“Roger really wants the library to be a place where kids want to come and open their minds.”
Burns accepts no credit for the success of Star Wars Days.
“It’s like I’m Tom Sawyer and the event is painting the fence,” he said.
“I allowed it. I championed it. I allowed it to grow,” he said, stressing that it would not be possible without Heritage Corridor Convention and Visitors Bureau, Joliet City Center, D’Arcy Buick GMC, and Friends of the Joliet Public Library.
To that list he adds Plainfield resident Jody McQuarters, who is with the 501st Legion, a costuming organization, and brings out the parade of Star Wars characters.
The idea for a Star Wars program was tossed out in a meeting a few years ago — a two-hour program in a meeting room at the library. But there was so much interest, so many inquiries before the event, “It was ludicrous to limit it,” Burns said.
It took over the first floor of the library, at 150 N. Ottawa St., and went for four hours.
It took a lot of work in the beginning, a lot of publicity. Burns put posters up in every business that would allow it and gave fliers to friends who commuted downtown.
Three years ago, the Heritage Corridor Convention and Visitors Bureau got on board and helped promote the event. Last year, the force caught up with the Joliet Area Historical Museum, just a block away at 204 N. Ottawa St., which offered free admission, displays, demonstrations and presentations and saw its largest crowd ever.
“When things are going well, most people want to get on board. People are now coming to us to participate. It has gained a momentum of its own,” Burns said. “It’s nice to see a community of people within the library and city operating together.”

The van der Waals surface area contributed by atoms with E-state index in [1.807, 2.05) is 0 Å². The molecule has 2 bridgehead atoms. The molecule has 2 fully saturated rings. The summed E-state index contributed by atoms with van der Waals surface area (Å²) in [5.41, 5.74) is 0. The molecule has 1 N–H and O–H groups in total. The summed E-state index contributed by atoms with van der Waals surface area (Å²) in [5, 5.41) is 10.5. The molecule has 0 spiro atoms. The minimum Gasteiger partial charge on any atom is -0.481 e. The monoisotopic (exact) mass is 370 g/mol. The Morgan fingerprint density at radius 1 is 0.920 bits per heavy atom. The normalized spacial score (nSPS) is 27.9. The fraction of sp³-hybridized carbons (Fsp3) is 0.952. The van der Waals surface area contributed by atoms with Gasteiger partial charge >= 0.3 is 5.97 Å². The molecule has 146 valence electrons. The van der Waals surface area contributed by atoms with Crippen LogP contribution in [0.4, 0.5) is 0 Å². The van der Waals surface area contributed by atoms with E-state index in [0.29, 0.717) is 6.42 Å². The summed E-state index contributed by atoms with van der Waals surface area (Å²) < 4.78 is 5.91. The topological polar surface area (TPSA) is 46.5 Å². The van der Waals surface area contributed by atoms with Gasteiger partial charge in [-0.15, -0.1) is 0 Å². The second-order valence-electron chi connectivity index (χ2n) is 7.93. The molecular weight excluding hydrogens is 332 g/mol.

For him, the best part of the event is seeing the faces of kids who are “mesmerized” by the remote-controlled robots, he said, and also seeing all the participants in full regalia.
He admitted to being “seduced by the force” himself — and now is the proud owner of a Tusken Raider costume. But he will likely be too busy to wear it during this year’s event.
It all begins with an 11 a.m. parade, led by the Joliet American Legion Band from the museum to the library. Giant Wookie footprints painted on the sidewalk will guide visitors from one site to the other.
Part of Ottawa Street will be closed for the day, enabling characters and attendees to move about and take advantage of photo opportunities.
Events at the library will include themed games and prizes, Legoland and displays of private collections of Legoland Star Wars exhibits.
The museum will have a light saber duel re-enactment by costumed professional swordsmen, R2D2 Robot Races and demonstrations, Jedi light saber training, a Star Wars action figure scavenger hunt and a life-size 6-foot tall Rancor monster head exhibit.
Kids can play a variety of games at both locations and have a chance to win prizes.
The Joliet Route 66 Diner will serve a special Star Wars menu Saturday.
The night before, the Joliet Slammers minor league baseball game at 7:05 p.m. June 6 will have a Star Wars twist to it.